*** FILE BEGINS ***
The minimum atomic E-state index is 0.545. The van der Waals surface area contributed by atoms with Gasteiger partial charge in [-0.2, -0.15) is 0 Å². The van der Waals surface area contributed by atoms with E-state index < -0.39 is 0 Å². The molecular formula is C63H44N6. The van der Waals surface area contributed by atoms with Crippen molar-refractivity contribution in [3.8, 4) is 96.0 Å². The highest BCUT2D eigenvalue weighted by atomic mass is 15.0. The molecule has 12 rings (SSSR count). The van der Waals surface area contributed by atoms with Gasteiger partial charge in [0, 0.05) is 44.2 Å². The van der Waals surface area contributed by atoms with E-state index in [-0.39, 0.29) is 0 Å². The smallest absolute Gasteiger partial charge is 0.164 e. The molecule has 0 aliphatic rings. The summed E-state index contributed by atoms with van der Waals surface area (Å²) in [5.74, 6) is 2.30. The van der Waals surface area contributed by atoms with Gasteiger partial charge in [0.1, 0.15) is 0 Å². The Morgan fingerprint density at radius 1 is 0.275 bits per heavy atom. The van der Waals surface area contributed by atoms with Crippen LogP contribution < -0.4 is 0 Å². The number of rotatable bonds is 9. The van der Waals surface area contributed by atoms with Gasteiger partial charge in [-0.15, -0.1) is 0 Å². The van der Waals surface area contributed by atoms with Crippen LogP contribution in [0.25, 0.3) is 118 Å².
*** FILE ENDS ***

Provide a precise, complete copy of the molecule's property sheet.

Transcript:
The minimum atomic E-state index is 0.545. The van der Waals surface area contributed by atoms with Gasteiger partial charge in [-0.2, -0.15) is 0 Å². The van der Waals surface area contributed by atoms with E-state index < -0.39 is 0 Å². The molecular formula is C63H44N6. The van der Waals surface area contributed by atoms with Crippen molar-refractivity contribution in [3.8, 4) is 96.0 Å². The highest BCUT2D eigenvalue weighted by atomic mass is 15.0. The molecule has 12 rings (SSSR count). The van der Waals surface area contributed by atoms with Gasteiger partial charge in [0, 0.05) is 44.2 Å². The van der Waals surface area contributed by atoms with E-state index in [-0.39, 0.29) is 0 Å². The smallest absolute Gasteiger partial charge is 0.164 e. The molecule has 0 aliphatic rings. The summed E-state index contributed by atoms with van der Waals surface area (Å²) in [5.74, 6) is 2.30. The van der Waals surface area contributed by atoms with Gasteiger partial charge in [0.1, 0.15) is 0 Å². The Morgan fingerprint density at radius 1 is 0.275 bits per heavy atom. The van der Waals surface area contributed by atoms with Crippen LogP contribution < -0.4 is 0 Å². The number of rotatable bonds is 9. The van der Waals surface area contributed by atoms with Gasteiger partial charge in [-0.15, -0.1) is 0 Å². The van der Waals surface area contributed by atoms with Crippen LogP contribution in [0.25, 0.3) is 118 Å².